HEP Seminar: First results from the LUX Dark Matter Experiment
Dr Alexander Murphy, The University of Edinburgh
Friday 07 February 2014, 1300-1400
Frankland Colloquium Room
Discovery of the nature of dark matter is recognized as one of the greatest challenges in contemporary science.
The most compelling candidate for dark matter is the Weakly Interacting Massive Particle (WIMP) that arises naturally
in several models of physics beyond the Standard Model. The discovery of galactic WIMPs would therefore enlighten
two of the outstanding problems of modern physics - the matter composition of the Universe and the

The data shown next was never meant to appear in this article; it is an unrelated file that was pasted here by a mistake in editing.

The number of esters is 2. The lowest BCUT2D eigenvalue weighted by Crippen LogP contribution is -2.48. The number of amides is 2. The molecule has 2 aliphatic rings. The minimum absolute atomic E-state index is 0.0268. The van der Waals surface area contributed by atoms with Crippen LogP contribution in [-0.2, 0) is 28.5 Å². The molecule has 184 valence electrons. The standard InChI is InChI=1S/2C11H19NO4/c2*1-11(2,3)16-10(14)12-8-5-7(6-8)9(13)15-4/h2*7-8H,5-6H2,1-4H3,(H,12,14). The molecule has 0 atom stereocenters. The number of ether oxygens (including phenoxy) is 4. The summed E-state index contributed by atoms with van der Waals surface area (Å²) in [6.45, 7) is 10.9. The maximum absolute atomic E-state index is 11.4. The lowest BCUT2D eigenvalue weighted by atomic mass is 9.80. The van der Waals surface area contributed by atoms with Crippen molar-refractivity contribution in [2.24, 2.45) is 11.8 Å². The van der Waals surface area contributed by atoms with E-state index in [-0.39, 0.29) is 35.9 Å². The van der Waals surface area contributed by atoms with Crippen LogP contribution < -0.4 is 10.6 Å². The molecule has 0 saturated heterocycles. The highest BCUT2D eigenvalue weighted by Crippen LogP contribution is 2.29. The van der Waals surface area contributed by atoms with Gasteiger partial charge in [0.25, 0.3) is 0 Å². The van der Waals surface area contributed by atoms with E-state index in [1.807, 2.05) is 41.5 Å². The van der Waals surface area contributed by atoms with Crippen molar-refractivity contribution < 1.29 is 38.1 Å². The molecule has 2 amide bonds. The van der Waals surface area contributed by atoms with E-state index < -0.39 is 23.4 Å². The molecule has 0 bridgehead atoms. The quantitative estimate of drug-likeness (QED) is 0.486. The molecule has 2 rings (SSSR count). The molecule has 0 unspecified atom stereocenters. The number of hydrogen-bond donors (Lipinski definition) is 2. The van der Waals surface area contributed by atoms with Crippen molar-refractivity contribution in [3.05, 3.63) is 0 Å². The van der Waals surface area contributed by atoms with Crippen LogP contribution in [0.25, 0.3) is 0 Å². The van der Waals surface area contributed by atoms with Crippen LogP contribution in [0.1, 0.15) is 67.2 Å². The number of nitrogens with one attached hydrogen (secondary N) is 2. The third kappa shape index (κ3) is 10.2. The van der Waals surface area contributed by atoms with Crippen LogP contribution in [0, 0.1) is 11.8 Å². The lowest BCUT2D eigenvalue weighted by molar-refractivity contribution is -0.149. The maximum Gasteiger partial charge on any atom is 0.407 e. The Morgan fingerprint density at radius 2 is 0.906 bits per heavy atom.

true description of fundamental particles and interactions.
The worldwide race towards direct detection has been dramatically accelerated by remarkable progress of liquid xenon
time projection chambers. They have shifted the scale of target mass by orders of magnitude whilst simultaneously
reducing backgrounds to unprecedentedly low levels.The most advanced of these projects is the Large
Underground Xenon (LUX) detector, operated in the Davis Cavern of the SURF laboratory, USA.
The project has just completed its first run, releasing world-leading results that challenge hints of low-mass WIMPs
claimed at other experiments. The project, its results, and prospects for the future, both with LUX and a
larger successor experiment, LZ, will be presented.